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An Omission in Our Coverage of Dr. Joshua Swamidass and His New Argument Against ID

David Klinghoffer

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I leave it to our scientists to weigh the merit of Professor Josh Swamidass’s “cancer disproves intelligent design” thesis. But a Facebook friend points out one glaring oversight in our commentary so far.

Evolution News observed, “Such mutations [as cause cancer] would not build anything new,” “mutations can’t build anything truly novel.” Biologist Ann Gauger writes:

It’s definitely not to the benefit of the organism in question. Imagine that the oil in your car’s engine turned to sludge. The finely tuned machine will not respond well, even if the sludge is “novel,” an “innovation” in the system.

My friend chides me, noting that there are indeed instances of mutations building up fantastic new functions: “You have obviously never watched a Marvel movie.” Actually, I haven’t in a while. He explains: “X-Men, Incredible Hulk, etc. — all genetic mutations (gamma rays, etc.) that give you superpowers.”

Ah yes, he’s right. Here’s a list of “radiation-induced superheroes,” including the Hulk, Spiderman, Fantastic Four, etc. Evidently the X-Men are born mutants. Creator Jack Kirby observed, “Possibly, radiation, if it is beneficial, may create mutants that’ll save us instead of doing us harm. I felt that if we train the mutants our way, they’ll help us.”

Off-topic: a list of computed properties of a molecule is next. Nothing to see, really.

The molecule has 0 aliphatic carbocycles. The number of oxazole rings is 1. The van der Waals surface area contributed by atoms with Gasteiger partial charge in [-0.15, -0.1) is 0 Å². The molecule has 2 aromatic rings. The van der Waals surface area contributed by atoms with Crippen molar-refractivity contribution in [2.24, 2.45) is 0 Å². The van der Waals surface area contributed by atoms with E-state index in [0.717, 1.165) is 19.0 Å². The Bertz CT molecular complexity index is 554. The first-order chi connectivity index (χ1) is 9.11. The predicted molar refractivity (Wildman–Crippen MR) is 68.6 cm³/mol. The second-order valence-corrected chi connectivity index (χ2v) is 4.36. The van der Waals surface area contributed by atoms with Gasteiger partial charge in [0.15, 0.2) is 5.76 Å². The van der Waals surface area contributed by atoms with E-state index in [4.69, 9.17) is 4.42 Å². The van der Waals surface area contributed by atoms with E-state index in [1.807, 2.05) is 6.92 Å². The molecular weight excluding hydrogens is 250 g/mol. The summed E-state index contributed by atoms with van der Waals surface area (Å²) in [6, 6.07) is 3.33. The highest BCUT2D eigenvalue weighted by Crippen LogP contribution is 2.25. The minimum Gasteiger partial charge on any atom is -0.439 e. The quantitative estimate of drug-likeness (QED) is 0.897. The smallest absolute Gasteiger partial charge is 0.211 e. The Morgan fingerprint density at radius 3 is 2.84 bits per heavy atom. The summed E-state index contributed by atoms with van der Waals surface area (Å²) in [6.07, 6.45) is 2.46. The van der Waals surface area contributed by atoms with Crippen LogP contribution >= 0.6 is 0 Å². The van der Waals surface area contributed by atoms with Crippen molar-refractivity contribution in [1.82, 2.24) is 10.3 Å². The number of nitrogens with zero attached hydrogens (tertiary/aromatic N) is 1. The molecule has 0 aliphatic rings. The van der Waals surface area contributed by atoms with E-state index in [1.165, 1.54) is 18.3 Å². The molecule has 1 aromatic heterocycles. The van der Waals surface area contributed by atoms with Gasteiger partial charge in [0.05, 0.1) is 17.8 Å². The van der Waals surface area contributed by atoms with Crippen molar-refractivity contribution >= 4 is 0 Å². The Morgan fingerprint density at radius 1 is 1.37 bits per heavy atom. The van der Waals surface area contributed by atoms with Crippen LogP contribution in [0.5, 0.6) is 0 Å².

In an appropriate tribute, one of the X-Men is actually called Darwin, who after a catastrophic battle “regained physical form as his mutation quickly rebuilt his body.”

Unfortunately I don’t know much more about this popular comic-book trope, as I’m behind in my movie viewing. But you could ask my teenage son.

Photo credit: Sam Howzit via Flickr.

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David Klinghoffer

Senior Fellow and Editor, Evolution News
David Klinghoffer is a Senior Fellow at Discovery Institute and the editor of Evolution News & Science Today, the daily voice of Discovery Institute’s Center for Science & Culture, reporting on intelligent design, evolution, and the intersection of science and culture. Klinghoffer is also the author of six books, a former senior editor and literary editor at National Review magazine, and has written for the Los Angeles Times, New York Times, Wall Street Journal, Washington Post, Seattle Times, Commentary, and other publications. Born in Santa Monica, California, he graduated from Brown University in 1987 with an A.B. magna cum laude in comparative literature and religious studies. David lives near Seattle, Washington, with his wife and children.